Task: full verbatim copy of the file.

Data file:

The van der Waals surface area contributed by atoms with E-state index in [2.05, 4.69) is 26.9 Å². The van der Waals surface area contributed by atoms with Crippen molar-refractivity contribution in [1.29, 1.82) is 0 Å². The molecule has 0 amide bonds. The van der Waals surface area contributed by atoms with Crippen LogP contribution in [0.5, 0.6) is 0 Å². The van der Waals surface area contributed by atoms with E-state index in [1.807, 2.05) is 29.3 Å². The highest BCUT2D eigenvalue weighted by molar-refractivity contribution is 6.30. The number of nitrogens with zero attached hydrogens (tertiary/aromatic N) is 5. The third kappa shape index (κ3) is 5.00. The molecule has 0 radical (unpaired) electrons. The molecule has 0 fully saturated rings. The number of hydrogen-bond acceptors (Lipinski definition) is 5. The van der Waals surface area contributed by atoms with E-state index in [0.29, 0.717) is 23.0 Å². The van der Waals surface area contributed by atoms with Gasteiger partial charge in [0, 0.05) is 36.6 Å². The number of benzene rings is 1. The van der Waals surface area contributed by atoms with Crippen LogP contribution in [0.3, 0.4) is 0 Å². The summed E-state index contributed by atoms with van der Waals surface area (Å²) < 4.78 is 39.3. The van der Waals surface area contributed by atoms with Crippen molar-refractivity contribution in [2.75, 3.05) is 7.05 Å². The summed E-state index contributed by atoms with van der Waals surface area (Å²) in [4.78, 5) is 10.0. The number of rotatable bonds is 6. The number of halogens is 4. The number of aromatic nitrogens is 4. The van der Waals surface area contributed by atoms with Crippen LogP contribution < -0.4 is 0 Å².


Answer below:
The van der Waals surface area contributed by atoms with E-state index in [2.05, 4.69) is 26.9 Å². The van der Waals surface area contributed by atoms with Crippen molar-refractivity contribution in [1.29, 1.82) is 0 Å². The molecule has 0 amide bonds. The van der Waals surface area contributed by atoms with Crippen LogP contribution in [0.5, 0.6) is 0 Å². The van der Waals surface area contributed by atoms with E-state index in [1.807, 2.05) is 29.3 Å². The highest BCUT2D eigenvalue weighted by molar-refractivity contribution is 6.30. The number of nitrogens with zero attached hydrogens (tertiary/aromatic N) is 5. The third kappa shape index (κ3) is 5.00. The molecule has 0 radical (unpaired) electrons. The molecule has 0 fully saturated rings. The number of hydrogen-bond acceptors (Lipinski definition) is 5. The van der Waals surface area contributed by atoms with E-state index in [0.29, 0.717) is 23.0 Å². The van der Waals surface area contributed by atoms with Gasteiger partial charge in [0, 0.05) is 36.6 Å². The number of benzene rings is 1. The van der Waals surface area contributed by atoms with Crippen LogP contribution in [0.3, 0.4) is 0 Å². The summed E-state index contributed by atoms with van der Waals surface area (Å²) < 4.78 is 39.3. The van der Waals surface area contributed by atoms with Crippen molar-refractivity contribution in [2.75, 3.05) is 7.05 Å². The summed E-state index contributed by atoms with van der Waals surface area (Å²) in [4.78, 5) is 10.0. The number of rotatable bonds is 6. The number of halogens is 4. The number of aromatic nitrogens is 4. The van der Waals surface area contributed by atoms with Crippen LogP contribution < -0.4 is 0 Å².